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Would a Corbyn minority government mean two further referendums?

Votes on EU membership and Scottish independence would be more likely but far from certain

By Kirsty Hughes  

Photo: Kirsty O'Connor/PA Wire/PA Images

The polls, for now, suggest a majority Johnson government. But for Remainers and supporters of Scottish independence alike, a minority Corbyn government still looks like the best route to achieving their aims. That may be true but there is no guarantee it will deliver what they want.

Corbyn doesn’t know or won’t say if his preferred Brexit deal is better or worse than staying in the EU. But Labour has promised a second EU referendum with a Remain option. And it is open as well to another Scottish independence referendum—though not in the first two years of a Corbyn government.

On paper, Labour’s EU offer should get the support of both Nicola Sturgeon’s Scottish National Party and of Jo Swinson’s Lib Dems. They both want to remain in the EU. And given that the SNP is putting its demand for another independence vote front and centre of its campaign, Labour’s stance should be positive on that score too.

But step back a bit and the route to two referendums via a Corbyn minority government looks tricky.

The latest Panelbase poll for Scotland puts the SNP on 40 per cent, the Tories on 28 per cent, Labour lagging on 20 per cent and the Lib Dems on 11 per cent. This would give the SNP 41 MPs compared to its current 35, mean the Tories lost only one of their 13 MPs but leave Labour with just one MP out if its current seven. With 63 per cent of Scots backing Remain, and 49 per cent supporting independence, Scotland’s disconnect from the rest of the UK is clear.

On these figures, the SNP would certainly be the third party at Westminster again, whoever is in power. And its demands are mounting up—an independence referendum in 2020, another EU referendum, and the abolition of Trident.

But the chances are a Labour minority government would need Lib Dem support too. Swinson insisted two weeks ago she’d prefer another election to supporting a Corbyn government. But would the Lib Dems, having put all their eggs in the Remain basket, really block the opportunity of another EU referendum—with the 31st January Article 50 deadline looming?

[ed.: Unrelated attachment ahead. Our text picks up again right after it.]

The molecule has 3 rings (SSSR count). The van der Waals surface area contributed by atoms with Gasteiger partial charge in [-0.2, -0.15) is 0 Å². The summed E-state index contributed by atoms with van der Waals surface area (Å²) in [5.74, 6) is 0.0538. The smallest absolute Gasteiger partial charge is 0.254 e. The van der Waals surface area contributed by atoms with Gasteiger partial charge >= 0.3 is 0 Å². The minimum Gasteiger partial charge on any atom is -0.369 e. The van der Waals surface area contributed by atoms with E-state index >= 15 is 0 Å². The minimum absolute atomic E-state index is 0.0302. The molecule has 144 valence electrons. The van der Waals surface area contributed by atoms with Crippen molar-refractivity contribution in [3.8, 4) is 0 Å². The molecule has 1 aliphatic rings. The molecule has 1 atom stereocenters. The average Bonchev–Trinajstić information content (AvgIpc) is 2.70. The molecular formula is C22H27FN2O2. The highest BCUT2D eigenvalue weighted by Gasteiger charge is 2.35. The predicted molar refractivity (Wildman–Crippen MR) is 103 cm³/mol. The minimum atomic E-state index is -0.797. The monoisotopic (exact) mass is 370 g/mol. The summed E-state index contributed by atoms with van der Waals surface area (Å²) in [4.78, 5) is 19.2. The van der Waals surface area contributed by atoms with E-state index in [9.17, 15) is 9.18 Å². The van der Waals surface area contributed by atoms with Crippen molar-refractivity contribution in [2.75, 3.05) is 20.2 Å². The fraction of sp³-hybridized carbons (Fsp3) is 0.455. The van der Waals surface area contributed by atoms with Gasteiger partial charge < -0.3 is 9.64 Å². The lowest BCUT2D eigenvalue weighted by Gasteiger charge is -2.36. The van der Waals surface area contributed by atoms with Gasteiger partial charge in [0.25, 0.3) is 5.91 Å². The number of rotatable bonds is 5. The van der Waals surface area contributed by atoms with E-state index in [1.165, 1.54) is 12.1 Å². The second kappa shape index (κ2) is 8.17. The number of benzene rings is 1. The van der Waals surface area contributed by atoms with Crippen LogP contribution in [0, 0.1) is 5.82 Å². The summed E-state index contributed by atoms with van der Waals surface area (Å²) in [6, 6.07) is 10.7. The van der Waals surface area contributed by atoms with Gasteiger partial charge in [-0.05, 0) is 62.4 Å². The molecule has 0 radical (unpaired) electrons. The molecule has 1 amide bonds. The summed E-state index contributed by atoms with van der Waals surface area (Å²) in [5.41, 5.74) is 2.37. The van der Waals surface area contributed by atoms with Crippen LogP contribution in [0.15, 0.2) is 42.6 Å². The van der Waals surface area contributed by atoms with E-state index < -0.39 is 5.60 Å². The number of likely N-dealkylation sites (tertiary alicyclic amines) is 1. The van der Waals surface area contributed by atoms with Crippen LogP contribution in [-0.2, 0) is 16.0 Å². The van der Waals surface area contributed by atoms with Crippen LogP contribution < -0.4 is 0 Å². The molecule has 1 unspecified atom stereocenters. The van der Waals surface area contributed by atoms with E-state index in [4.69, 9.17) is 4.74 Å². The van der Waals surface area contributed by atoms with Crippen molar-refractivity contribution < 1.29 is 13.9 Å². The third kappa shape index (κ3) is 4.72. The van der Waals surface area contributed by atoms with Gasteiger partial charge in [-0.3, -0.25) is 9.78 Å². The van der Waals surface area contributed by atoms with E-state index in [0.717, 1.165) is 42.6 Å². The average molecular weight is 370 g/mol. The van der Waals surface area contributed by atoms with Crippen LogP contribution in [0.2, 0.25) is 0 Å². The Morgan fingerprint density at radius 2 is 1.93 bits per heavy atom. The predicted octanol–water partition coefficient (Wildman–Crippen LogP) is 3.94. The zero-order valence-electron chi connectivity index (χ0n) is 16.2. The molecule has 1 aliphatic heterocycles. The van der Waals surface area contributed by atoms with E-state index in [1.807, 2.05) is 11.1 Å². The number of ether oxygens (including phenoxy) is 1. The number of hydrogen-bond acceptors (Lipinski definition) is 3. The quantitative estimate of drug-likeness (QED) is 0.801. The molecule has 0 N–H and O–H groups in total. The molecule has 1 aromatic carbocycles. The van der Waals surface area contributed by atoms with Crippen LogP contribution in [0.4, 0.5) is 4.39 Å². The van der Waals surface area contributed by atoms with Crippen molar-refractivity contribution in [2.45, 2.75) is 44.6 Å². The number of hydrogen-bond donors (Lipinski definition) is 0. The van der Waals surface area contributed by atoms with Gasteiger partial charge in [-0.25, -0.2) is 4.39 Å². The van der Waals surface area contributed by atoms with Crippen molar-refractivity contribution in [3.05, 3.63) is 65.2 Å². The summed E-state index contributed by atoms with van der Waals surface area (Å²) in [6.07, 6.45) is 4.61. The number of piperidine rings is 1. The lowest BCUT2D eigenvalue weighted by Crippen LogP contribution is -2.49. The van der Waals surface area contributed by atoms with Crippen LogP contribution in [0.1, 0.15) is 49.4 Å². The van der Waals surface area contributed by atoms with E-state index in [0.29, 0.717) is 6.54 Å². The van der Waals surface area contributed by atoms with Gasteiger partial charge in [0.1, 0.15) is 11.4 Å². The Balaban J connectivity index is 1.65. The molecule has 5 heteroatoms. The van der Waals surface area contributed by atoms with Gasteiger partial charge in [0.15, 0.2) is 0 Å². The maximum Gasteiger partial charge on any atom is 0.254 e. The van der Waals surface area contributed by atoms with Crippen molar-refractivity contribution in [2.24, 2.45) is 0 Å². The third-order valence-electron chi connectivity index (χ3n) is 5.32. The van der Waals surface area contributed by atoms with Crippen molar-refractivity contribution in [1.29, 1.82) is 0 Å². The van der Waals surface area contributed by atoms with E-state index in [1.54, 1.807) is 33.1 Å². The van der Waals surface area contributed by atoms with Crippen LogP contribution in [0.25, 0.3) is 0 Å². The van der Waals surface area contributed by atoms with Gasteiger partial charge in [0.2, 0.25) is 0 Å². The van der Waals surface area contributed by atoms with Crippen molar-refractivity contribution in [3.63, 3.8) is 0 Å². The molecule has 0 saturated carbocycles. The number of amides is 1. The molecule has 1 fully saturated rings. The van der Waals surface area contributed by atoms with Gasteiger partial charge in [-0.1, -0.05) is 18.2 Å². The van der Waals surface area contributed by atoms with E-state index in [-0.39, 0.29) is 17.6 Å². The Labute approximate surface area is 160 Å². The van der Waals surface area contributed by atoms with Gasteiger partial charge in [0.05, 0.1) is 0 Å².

Yet the Lib Dems are strongly opposed to another Scottish independence referendum and would surely not keep a minority Labour government in power long, or at all, if one were promised. And the SNP is highly unlikely to support a Labour government in power without that commitment. And so the path to another EU vote might yet fall apart over rows about Scottish independence.

It’s hard to see more than a short-term way through. Another EU referendum by June 2020 could, just, get the temporary support of Labour, SNP and Lib Dems (though Corbyn could lose some of his own MPs on this, and it could be tight). This assumes too the EU will agree another Article 50 extension to allow this. But beyond that, it gets murky.

There’s no guarantee Remain would win another referendum—and Brexiters are likely to cry foul over the Corbyn “soft” Brexit alternative on the ballot paper (quite likely not so different to May’s deal). Either way, the SNP would then be on track to another independence vote assuming it had done a deal with Corbyn on timing. But the Lib Dems might then pull the plug on a Corbyn government, not wanting to be handmaidens to that.

Of course, if the UK remains in the EU, then the urgency of independence may wane—for some. But independence is also easier if the rest of the UK stays in the EU—no hard borders threaten in that case.

Meanwhile the current most likely scenario, of a Johnson government and Brexit by 31st January, will go down very badly in Scotland. It’s likely to lead to an increase in support for independence—spurred on by a Tory refusal to countenance another referendum. And where the SNP would go next on its independence campaigning—as the Scottish government and as the third party at Westminster—would become a key question.

The Holyrood elections in 2021 will loom large—with the SNP and pro-independence Greens campaigning for a majority again. But a quiescent Scotland waiting for its next vote is perhaps rather unlikely in the face of a Conservative government and Brexit.

As the Tories face their self-imposed Brexit challenge, in which the UK is the weak, supplicant partner in trade talks with the EU, demands for a say on Scotland’s own future will get louder. And the politics between London and Edinburgh will surely be sharp and antagonistic.

The path to another EU vote depends on the Tories’ lead over Labour shrinking considerably. Even then, managing the complex dialogue between Labour, the SNP and Lib Dems to get to a new referendum looks challenging—as does the path to another independence vote. But whatever the result of this election, the Brexit drama will continue to play out. And so too will the politics of independence.

Kirsty Hughes, Director, Scottish Centre on European Relations

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